Back in the day, when I lived in the projects in Brooklyn, we had a big, black and white T.V. in the living room. On cold winter days, I would sit in front of that television and watch old movies constantly. One of my first idols was an actor named James Cagney. From the moment I saw him in a movie called ‘The Public Enemy’, I was hooked on his tough-guy persona. In the movie, he plays a cold blooded gangster named Tom Powers; a murderous hood who kills or beats down anybody who crossed him. He even smashed a grapefruit in his girlfriends face. I loved him.
Then I saw a movie called ‘Little Caesar’ with Edward G. Robinson. It was about, you guessed it, a short Napoleonic thug named Rico Bandello who spends most of the movie killing anybody who got in his way. I loved that movie, too.
Now that I’m a grown man, I still enjoy seeing those movies, but I watch them with a more critical eye. I also clearly realize why I loved those films as a child. The reason is the actors who played those parts and how both Tom Powers and Rico Bandello were portrayed. Both Cagney and Eddie G. were two of the most charismatic actors ever to come out of Hollywood. They reeked of machismo, bravado and charm. I now realize that I paid more attention to the way the actor played his part than what the actor was actually doing. I didn’t care who they killed or smacked around, as long as they looked good doing it. It was all about how cool my heroes were. That was all that mattered to me. And as I look back, I can honestly admit that those movies, added to my hanging out on the streets of Brooklyn, distorted the way I handled confrontation, and just as important, distorted the way I related to women.
From ‘The Public Enemy’ to ‘Scarface’ to ‘New Jack City’ to ‘American Gangster’ to today’s latest shoot-em-up, what our young, impressionable males are seeing is charismatic actors doing horrific things. But the thing that remains constant is that Al Pacino, Wesley Snipes and Denzel Washington always look cool. So just like I did, today’s young guys glorify the latest “flavor-of-the-week” hoodlum. And maybe not even consciously, but sub-consciously because it’s been said by many that visual mediums relentlessly seep into our sub-conscious and can be extremely subliminal. Young males usually always mimic what they admire. Another thing is, multiply all the new mediums we have available; videos can be watched on laptops, smart phones, IPods, IPads…and countless other gadgets. Our kids are not only constantly bombarded with violent images, but also with sexual images; and sex and violence always go hand in hand.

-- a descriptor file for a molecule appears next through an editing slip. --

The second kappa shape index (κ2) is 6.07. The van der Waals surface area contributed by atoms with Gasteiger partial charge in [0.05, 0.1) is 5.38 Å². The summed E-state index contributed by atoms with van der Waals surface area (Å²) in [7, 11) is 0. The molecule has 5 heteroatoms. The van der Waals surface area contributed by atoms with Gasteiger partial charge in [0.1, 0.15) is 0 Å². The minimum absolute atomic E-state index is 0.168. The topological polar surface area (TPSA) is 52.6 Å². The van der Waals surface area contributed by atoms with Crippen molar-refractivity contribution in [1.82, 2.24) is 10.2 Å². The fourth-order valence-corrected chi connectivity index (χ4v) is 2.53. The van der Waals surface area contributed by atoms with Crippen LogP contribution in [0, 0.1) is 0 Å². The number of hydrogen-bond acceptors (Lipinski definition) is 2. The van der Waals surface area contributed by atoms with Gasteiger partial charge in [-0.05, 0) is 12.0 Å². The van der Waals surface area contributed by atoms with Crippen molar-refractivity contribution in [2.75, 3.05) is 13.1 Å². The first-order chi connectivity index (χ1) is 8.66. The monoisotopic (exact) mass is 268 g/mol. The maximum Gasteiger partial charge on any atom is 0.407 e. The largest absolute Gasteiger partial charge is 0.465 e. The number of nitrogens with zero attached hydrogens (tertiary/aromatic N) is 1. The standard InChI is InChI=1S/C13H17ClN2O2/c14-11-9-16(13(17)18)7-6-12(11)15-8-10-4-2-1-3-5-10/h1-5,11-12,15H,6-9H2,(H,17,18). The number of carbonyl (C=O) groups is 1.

Two recent cases I read about cause me to believe I’m on the right track. A young prep school girl was arrested last week and charged with conspiracy and gun charges after allegedly helping out her drug dealing boyfriend who was in jail. She even allegedly went as far as carrying around a loaded 9mm gun in her bag. All reports said she was a brilliant student and a gifted athlete who had gone to a prestigious academy in Massachusetts. Her friends all said she was deeply in love with her man who the newspapers portrayed as a murderous lowlife. Now this girl was smart, right? So why would she let herself become involved with a known gangster? Or did the fact that he was a roughneck make him more attractive and appealing to her?
The other case, a day later, did not have as much fanfare and only took up about a four inch column on page 20 of a New York newspaper. “Bronx Boy Shot Dead On Street”. Jose Marte, 16, was shot once in the chest and once in the stomach on East 184th Street. The article says he was attending a baby shower in the neighborhood and got into a “dispute” on the street with a man who then shot him. Now we know by now that a dispute in the ‘hood can mean anything from bumping into someone, to stepping on someone’s toe, or staring at someone’s girlfriend too long. Whatever it was, a child of only sixteen was murdered because of it.
And if you really think about it, he was probably killed by someone who thought he was Scarface.